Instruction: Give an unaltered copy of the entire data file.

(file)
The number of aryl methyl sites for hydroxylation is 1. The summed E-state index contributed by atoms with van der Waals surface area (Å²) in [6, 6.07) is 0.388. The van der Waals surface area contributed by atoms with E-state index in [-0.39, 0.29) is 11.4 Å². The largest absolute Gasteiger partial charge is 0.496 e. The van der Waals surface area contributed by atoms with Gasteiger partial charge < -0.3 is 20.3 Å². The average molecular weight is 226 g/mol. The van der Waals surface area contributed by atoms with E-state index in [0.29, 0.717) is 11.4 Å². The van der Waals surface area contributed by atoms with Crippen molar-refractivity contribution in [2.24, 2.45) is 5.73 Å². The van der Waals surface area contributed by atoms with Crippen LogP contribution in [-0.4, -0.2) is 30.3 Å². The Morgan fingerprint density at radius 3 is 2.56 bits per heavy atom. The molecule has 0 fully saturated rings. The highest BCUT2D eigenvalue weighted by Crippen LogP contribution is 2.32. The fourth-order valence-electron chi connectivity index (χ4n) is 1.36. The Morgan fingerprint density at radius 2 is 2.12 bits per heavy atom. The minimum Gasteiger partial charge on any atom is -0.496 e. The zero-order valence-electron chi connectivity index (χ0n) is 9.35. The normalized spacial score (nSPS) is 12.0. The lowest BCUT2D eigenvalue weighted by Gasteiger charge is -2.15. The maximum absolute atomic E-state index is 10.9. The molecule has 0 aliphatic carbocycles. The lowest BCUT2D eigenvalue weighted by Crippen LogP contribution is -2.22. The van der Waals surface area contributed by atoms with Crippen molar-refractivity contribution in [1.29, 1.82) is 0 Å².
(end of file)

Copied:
The number of aryl methyl sites for hydroxylation is 1. The summed E-state index contributed by atoms with van der Waals surface area (Å²) in [6, 6.07) is 0.388. The van der Waals surface area contributed by atoms with E-state index in [-0.39, 0.29) is 11.4 Å². The largest absolute Gasteiger partial charge is 0.496 e. The van der Waals surface area contributed by atoms with Gasteiger partial charge < -0.3 is 20.3 Å². The average molecular weight is 226 g/mol. The van der Waals surface area contributed by atoms with E-state index in [0.29, 0.717) is 11.4 Å². The van der Waals surface area contributed by atoms with Crippen molar-refractivity contribution in [2.24, 2.45) is 5.73 Å². The van der Waals surface area contributed by atoms with Crippen LogP contribution in [-0.4, -0.2) is 30.3 Å². The Morgan fingerprint density at radius 3 is 2.56 bits per heavy atom. The molecule has 0 fully saturated rings. The highest BCUT2D eigenvalue weighted by Crippen LogP contribution is 2.32. The fourth-order valence-electron chi connectivity index (χ4n) is 1.36. The Morgan fingerprint density at radius 2 is 2.12 bits per heavy atom. The minimum Gasteiger partial charge on any atom is -0.496 e. The zero-order valence-electron chi connectivity index (χ0n) is 9.35. The normalized spacial score (nSPS) is 12.0. The lowest BCUT2D eigenvalue weighted by Gasteiger charge is -2.15. The maximum absolute atomic E-state index is 10.9. The molecule has 0 aliphatic carbocycles. The lowest BCUT2D eigenvalue weighted by Crippen LogP contribution is -2.22. The van der Waals surface area contributed by atoms with Crippen molar-refractivity contribution in [1.29, 1.82) is 0 Å².